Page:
February 2006

Editorial    Notices    Books Received

My Digital Decade, Part II: Author

(Writer, Editor, Publisher, Canoodler)

mysterious clock downtown San Diego Writer I'm still not done with this topic before moving on to Editor, etc. I guess one never is, when one writes. Writing means the world to me. Writing is my life. If you are truly an author, you'll understand completely. The current theme has been: We're working harder, already, so we must figure out how to work smarter. It's easier said than done. A million or more writers are competing for precious slots—and I don't mean with editors or publishers.

I'm talking about where it really counts—with readers. So, you think it's hard to reach editors and publishers? Think again. Ultimately, editors and publishers are trying to win the same prize you are: reach the reader. The problem is that readers are saturated 7/24 with a blitz of information (I've mentioned this before—including the digital urinal that flashes messages as you whee). How to get a piece of the reader's attention?

Critical Mass Barring a sudden lightning bolt from heaven, and a spot on Ophrah's show, what can we do to make ourselves visible to readers? One approach that seems to be gaining favor is podcasting. That's creating audio clips and posting them online for readers to download. Currently, it seems to work if it's free and in a popular format like the iPod. Then there are the usual Web things that I've been struggling with for a decade now: metatags, the title bar, and all the rest of the suggestions offered by Google and the Google users. Beyond that, however, there is a concept called critical mass. Originally applied to atom bomb explosions (enough highly refined uranium or plutonium in one spot all at once, and Boom!, CM is a term with many useful applications.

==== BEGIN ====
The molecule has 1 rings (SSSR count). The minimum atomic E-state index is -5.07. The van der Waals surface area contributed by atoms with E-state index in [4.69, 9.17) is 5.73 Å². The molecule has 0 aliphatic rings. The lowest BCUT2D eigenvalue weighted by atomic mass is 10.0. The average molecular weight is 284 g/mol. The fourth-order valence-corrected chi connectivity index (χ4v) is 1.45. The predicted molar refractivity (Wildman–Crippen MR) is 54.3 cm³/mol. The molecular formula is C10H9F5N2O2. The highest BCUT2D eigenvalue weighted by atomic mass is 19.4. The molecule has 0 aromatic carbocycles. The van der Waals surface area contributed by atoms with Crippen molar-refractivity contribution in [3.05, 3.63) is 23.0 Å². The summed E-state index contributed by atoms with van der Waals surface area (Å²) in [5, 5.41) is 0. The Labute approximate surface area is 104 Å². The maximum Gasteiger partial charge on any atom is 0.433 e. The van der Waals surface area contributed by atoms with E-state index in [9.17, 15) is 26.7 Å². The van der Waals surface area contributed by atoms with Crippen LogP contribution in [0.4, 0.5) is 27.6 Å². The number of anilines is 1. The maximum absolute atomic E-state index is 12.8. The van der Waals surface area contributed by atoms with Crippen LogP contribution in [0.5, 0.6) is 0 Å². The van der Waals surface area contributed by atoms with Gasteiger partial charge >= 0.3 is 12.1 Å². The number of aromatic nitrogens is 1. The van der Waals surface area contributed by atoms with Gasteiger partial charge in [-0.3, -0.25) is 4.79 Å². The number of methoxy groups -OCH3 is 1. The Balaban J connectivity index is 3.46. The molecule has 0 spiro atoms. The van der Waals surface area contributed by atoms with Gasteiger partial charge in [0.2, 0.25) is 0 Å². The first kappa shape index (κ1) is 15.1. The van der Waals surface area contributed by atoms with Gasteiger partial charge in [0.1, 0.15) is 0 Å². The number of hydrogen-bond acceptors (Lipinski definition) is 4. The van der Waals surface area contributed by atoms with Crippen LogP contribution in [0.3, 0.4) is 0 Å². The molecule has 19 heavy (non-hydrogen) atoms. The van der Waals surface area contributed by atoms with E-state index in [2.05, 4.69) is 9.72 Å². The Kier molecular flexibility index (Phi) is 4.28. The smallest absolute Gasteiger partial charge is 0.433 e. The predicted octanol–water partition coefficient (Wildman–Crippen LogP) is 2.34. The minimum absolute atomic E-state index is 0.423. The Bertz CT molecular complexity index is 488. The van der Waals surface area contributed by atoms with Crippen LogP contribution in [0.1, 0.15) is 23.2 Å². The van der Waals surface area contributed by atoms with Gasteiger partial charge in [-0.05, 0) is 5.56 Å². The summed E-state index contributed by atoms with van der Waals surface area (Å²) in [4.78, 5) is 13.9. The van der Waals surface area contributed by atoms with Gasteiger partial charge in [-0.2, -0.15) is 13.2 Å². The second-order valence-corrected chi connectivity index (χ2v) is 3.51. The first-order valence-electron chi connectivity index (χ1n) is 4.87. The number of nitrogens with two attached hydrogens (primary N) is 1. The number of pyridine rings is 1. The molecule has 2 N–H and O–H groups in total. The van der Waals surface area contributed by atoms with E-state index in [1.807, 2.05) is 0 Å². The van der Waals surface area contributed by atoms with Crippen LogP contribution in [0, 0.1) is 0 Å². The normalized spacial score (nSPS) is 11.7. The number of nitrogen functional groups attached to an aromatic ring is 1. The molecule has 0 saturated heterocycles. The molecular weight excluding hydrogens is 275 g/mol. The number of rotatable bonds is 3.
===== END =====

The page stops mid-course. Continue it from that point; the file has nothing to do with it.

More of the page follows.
What I mean here is that an author reaches a certain point where people start coming back to his/her work, and tell others about it. A useful example is this: ten individual books that are unrelated will generally tend to disappear soon, whereas a series of ten books by the same author, on the same theme, will tend to bring readers back. It will tend to get a reader who liked one book to try one or two others in the series. Ultimately, again, it all depends on having that magnetism that draws the reader to your work in the first place. Without a salable product that the readers feel impulsively they must have, all the rest is vanity. The best publisher, the best editor, the best spot in the bookstore, will not sell your book if your book doesn't have that joie de reader.

More in next month's rant. Thanks for stopping by, and have a great month!



Notices received from third party organizations will be displayed here as appropriate. If no notice appears here, it means we did not receive any this month.


Books Received

Books and materials received may not be shown here, but will most likely be reviewed or discussed in our columnists' monthly articles. See appropriate column for info.

home submissions Broadband - editorial Transmissions - media critic Singularities - Reviews archive of cover art and images archive of fiction - links to Fictionwise, a wonderful site now gone since Jan 2012. Far Sector SFFH had its own page with all of our stories listed and available to buy/read. Items that need their own place under the sun: Tessa Dick interview Connections - links to elsewhere Shaun's Quadrant - Interviews, articles, more reviews by Sean Farrell Ask The Smart Guy - humor by Dennis Latham


Warning: Intellectual Property Notice.

For historical information, visit the Clocktower Books Museum Site. Far Sector SFFH (formerly Deep Outside SFFH) was an imprint of Clocktower Books, our umbrella small press publishing house in San Diego, California USA. Our original motto: "Clocktower Books means Exciting Fiction For Avid Readers—On The Web Since 1996." This was digital publishing at its best in that day, including digital and print editions of many titles. Visit John T. Cullen's Webplex for info about Clocktower Books today, plus his continuing books and projects.